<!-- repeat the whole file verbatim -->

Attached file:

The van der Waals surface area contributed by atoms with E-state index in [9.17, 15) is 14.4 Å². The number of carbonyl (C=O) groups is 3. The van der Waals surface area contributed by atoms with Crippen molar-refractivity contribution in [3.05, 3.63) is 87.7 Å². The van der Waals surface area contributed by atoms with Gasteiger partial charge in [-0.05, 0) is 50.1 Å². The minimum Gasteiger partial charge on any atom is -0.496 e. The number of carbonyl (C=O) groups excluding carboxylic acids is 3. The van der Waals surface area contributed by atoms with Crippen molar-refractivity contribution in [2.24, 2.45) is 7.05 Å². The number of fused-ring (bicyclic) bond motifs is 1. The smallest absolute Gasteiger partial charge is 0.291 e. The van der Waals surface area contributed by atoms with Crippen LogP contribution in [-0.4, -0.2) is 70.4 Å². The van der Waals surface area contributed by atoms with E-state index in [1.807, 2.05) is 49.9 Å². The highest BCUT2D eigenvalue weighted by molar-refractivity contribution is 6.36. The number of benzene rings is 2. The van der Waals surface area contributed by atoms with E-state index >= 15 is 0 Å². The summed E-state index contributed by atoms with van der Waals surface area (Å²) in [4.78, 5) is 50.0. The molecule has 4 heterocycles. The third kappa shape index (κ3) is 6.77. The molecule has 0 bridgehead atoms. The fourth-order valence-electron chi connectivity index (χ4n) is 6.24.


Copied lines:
The van der Waals surface area contributed by atoms with E-state index in [9.17, 15) is 14.4 Å². The number of carbonyl (C=O) groups is 3. The van der Waals surface area contributed by atoms with Crippen molar-refractivity contribution in [3.05, 3.63) is 87.7 Å². The van der Waals surface area contributed by atoms with Gasteiger partial charge in [-0.05, 0) is 50.1 Å². The minimum Gasteiger partial charge on any atom is -0.496 e. The number of carbonyl (C=O) groups excluding carboxylic acids is 3. The van der Waals surface area contributed by atoms with Crippen molar-refractivity contribution in [2.24, 2.45) is 7.05 Å². The number of fused-ring (bicyclic) bond motifs is 1. The smallest absolute Gasteiger partial charge is 0.291 e. The van der Waals surface area contributed by atoms with Crippen LogP contribution in [-0.4, -0.2) is 70.4 Å². The van der Waals surface area contributed by atoms with E-state index in [1.807, 2.05) is 49.9 Å². The highest BCUT2D eigenvalue weighted by molar-refractivity contribution is 6.36. The number of benzene rings is 2. The van der Waals surface area contributed by atoms with E-state index >= 15 is 0 Å². The summed E-state index contributed by atoms with van der Waals surface area (Å²) in [4.78, 5) is 50.0. The molecule has 4 heterocycles. The third kappa shape index (κ3) is 6.77. The molecule has 0 bridgehead atoms. The fourth-order valence-electron chi connectivity index (χ4n) is 6.24.